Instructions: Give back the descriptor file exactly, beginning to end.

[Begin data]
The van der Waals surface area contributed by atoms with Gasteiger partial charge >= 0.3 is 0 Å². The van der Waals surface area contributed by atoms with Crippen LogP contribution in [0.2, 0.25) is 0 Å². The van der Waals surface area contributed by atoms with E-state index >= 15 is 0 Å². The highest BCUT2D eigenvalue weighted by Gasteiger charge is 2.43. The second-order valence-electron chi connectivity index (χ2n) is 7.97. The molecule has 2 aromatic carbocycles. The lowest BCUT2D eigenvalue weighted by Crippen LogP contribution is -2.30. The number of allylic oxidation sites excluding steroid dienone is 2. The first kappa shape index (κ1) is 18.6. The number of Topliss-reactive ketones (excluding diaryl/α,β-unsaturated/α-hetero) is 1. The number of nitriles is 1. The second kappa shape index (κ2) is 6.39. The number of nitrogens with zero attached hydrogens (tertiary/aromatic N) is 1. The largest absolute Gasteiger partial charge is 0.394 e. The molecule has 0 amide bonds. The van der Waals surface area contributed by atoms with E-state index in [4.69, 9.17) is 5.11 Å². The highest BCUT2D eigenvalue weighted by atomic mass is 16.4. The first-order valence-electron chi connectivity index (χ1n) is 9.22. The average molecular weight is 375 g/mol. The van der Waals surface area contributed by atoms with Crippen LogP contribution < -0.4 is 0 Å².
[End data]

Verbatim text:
The van der Waals surface area contributed by atoms with Gasteiger partial charge >= 0.3 is 0 Å². The van der Waals surface area contributed by atoms with Crippen LogP contribution in [0.2, 0.25) is 0 Å². The van der Waals surface area contributed by atoms with E-state index >= 15 is 0 Å². The highest BCUT2D eigenvalue weighted by Gasteiger charge is 2.43. The second-order valence-electron chi connectivity index (χ2n) is 7.97. The molecule has 2 aromatic carbocycles. The lowest BCUT2D eigenvalue weighted by Crippen LogP contribution is -2.30. The number of allylic oxidation sites excluding steroid dienone is 2. The first kappa shape index (κ1) is 18.6. The number of Topliss-reactive ketones (excluding diaryl/α,β-unsaturated/α-hetero) is 1. The number of nitriles is 1. The second kappa shape index (κ2) is 6.39. The number of nitrogens with zero attached hydrogens (tertiary/aromatic N) is 1. The largest absolute Gasteiger partial charge is 0.394 e. The molecule has 0 amide bonds. The van der Waals surface area contributed by atoms with E-state index in [4.69, 9.17) is 5.11 Å². The highest BCUT2D eigenvalue weighted by atomic mass is 16.4. The first-order valence-electron chi connectivity index (χ1n) is 9.22. The average molecular weight is 375 g/mol. The van der Waals surface area contributed by atoms with Crippen LogP contribution < -0.4 is 0 Å².